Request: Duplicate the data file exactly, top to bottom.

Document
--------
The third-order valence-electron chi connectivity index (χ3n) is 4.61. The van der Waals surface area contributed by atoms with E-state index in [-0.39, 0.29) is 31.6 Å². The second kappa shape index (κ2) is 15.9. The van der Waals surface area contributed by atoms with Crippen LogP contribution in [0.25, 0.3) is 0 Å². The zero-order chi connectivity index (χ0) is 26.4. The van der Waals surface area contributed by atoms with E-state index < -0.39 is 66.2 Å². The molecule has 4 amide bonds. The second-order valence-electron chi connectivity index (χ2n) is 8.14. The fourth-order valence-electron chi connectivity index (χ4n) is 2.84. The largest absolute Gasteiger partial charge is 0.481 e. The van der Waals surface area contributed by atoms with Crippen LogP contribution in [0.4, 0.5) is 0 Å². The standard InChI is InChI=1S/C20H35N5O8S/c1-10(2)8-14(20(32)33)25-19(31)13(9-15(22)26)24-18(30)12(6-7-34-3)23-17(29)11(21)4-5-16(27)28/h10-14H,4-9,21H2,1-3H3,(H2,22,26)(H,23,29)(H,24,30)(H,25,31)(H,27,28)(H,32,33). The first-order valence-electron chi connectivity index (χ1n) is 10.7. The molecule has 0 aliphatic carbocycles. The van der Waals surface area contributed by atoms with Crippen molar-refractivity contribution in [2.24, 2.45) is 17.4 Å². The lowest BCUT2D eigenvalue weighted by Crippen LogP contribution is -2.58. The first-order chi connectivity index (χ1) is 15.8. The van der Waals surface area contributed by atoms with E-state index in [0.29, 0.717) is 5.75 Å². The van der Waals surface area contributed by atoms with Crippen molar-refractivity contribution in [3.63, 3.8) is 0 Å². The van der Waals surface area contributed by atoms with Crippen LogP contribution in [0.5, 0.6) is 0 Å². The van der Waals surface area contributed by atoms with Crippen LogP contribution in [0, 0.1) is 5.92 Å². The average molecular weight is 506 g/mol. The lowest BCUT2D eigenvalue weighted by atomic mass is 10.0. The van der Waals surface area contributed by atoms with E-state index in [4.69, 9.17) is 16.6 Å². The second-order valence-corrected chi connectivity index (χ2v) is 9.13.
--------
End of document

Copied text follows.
The third-order valence-electron chi connectivity index (χ3n) is 4.61. The van der Waals surface area contributed by atoms with E-state index in [-0.39, 0.29) is 31.6 Å². The second kappa shape index (κ2) is 15.9. The van der Waals surface area contributed by atoms with Crippen LogP contribution in [0.25, 0.3) is 0 Å². The zero-order chi connectivity index (χ0) is 26.4. The van der Waals surface area contributed by atoms with E-state index < -0.39 is 66.2 Å². The molecule has 4 amide bonds. The second-order valence-electron chi connectivity index (χ2n) is 8.14. The fourth-order valence-electron chi connectivity index (χ4n) is 2.84. The largest absolute Gasteiger partial charge is 0.481 e. The van der Waals surface area contributed by atoms with Crippen LogP contribution in [0.4, 0.5) is 0 Å². The standard InChI is InChI=1S/C20H35N5O8S/c1-10(2)8-14(20(32)33)25-19(31)13(9-15(22)26)24-18(30)12(6-7-34-3)23-17(29)11(21)4-5-16(27)28/h10-14H,4-9,21H2,1-3H3,(H2,22,26)(H,23,29)(H,24,30)(H,25,31)(H,27,28)(H,32,33). The first-order valence-electron chi connectivity index (χ1n) is 10.7. The molecule has 0 aliphatic carbocycles. The van der Waals surface area contributed by atoms with Crippen molar-refractivity contribution in [2.24, 2.45) is 17.4 Å². The lowest BCUT2D eigenvalue weighted by Crippen LogP contribution is -2.58. The first-order chi connectivity index (χ1) is 15.8. The van der Waals surface area contributed by atoms with E-state index in [0.29, 0.717) is 5.75 Å². The van der Waals surface area contributed by atoms with Crippen molar-refractivity contribution in [3.63, 3.8) is 0 Å². The van der Waals surface area contributed by atoms with Crippen LogP contribution in [0.5, 0.6) is 0 Å². The van der Waals surface area contributed by atoms with Crippen LogP contribution in [0, 0.1) is 5.92 Å². The average molecular weight is 506 g/mol. The lowest BCUT2D eigenvalue weighted by atomic mass is 10.0. The van der Waals surface area contributed by atoms with E-state index in [4.69, 9.17) is 16.6 Å². The second-order valence-corrected chi connectivity index (χ2v) is 9.13.